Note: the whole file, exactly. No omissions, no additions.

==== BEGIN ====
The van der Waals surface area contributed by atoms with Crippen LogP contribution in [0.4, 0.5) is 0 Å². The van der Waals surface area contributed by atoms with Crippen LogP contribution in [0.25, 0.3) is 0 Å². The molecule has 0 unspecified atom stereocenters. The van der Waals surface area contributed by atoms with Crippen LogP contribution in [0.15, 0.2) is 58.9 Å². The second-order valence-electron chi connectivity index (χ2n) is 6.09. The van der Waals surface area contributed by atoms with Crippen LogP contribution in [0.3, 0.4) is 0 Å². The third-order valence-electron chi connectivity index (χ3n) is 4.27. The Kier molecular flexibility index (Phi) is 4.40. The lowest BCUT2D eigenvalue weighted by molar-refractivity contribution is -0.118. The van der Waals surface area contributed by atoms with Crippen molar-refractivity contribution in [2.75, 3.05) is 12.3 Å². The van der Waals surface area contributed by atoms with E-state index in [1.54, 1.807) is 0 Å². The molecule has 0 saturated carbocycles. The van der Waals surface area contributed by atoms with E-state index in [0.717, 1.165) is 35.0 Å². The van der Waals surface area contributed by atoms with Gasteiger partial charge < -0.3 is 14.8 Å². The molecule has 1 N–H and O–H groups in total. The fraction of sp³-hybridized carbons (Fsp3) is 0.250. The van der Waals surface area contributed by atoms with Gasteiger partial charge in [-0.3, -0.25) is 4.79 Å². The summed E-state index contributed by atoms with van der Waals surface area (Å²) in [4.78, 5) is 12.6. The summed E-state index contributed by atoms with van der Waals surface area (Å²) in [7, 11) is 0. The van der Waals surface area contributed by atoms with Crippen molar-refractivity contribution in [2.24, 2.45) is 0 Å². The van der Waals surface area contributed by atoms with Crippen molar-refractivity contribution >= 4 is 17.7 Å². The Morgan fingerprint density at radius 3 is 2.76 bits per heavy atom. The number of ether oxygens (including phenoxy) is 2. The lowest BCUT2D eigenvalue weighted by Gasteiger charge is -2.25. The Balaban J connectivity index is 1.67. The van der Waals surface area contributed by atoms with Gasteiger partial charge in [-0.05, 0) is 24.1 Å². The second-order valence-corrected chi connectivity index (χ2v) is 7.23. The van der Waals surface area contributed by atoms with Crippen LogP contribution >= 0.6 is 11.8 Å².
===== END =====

The van der Waals surface area contributed by atoms with Crippen LogP contribution in [0.4, 0.5) is 0 Å². The van der Waals surface area contributed by atoms with Crippen LogP contribution in [0.25, 0.3) is 0 Å². The molecule has 0 unspecified atom stereocenters. The van der Waals surface area contributed by atoms with Crippen LogP contribution in [0.15, 0.2) is 58.9 Å². The second-order valence-electron chi connectivity index (χ2n) is 6.09. The van der Waals surface area contributed by atoms with Crippen LogP contribution in [0.3, 0.4) is 0 Å². The third-order valence-electron chi connectivity index (χ3n) is 4.27. The Kier molecular flexibility index (Phi) is 4.40. The lowest BCUT2D eigenvalue weighted by molar-refractivity contribution is -0.118. The van der Waals surface area contributed by atoms with Crippen molar-refractivity contribution in [2.75, 3.05) is 12.3 Å². The van der Waals surface area contributed by atoms with E-state index in [1.54, 1.807) is 0 Å². The molecule has 0 saturated carbocycles. The van der Waals surface area contributed by atoms with E-state index in [0.717, 1.165) is 35.0 Å². The van der Waals surface area contributed by atoms with Gasteiger partial charge < -0.3 is 14.8 Å². The molecule has 1 N–H and O–H groups in total. The fraction of sp³-hybridized carbons (Fsp3) is 0.250. The van der Waals surface area contributed by atoms with Gasteiger partial charge in [-0.3, -0.25) is 4.79 Å². The summed E-state index contributed by atoms with van der Waals surface area (Å²) in [4.78, 5) is 12.6. The summed E-state index contributed by atoms with van der Waals surface area (Å²) in [7, 11) is 0. The van der Waals surface area contributed by atoms with Crippen molar-refractivity contribution in [2.24, 2.45) is 0 Å². The van der Waals surface area contributed by atoms with Crippen molar-refractivity contribution >= 4 is 17.7 Å². The Morgan fingerprint density at radius 3 is 2.76 bits per heavy atom. The number of ether oxygens (including phenoxy) is 2. The lowest BCUT2D eigenvalue weighted by Gasteiger charge is -2.25. The Balaban J connectivity index is 1.67. The van der Waals surface area contributed by atoms with Gasteiger partial charge in [-0.05, 0) is 24.1 Å². The second-order valence-corrected chi connectivity index (χ2v) is 7.23. The van der Waals surface area contributed by atoms with Crippen LogP contribution >= 0.6 is 11.8 Å².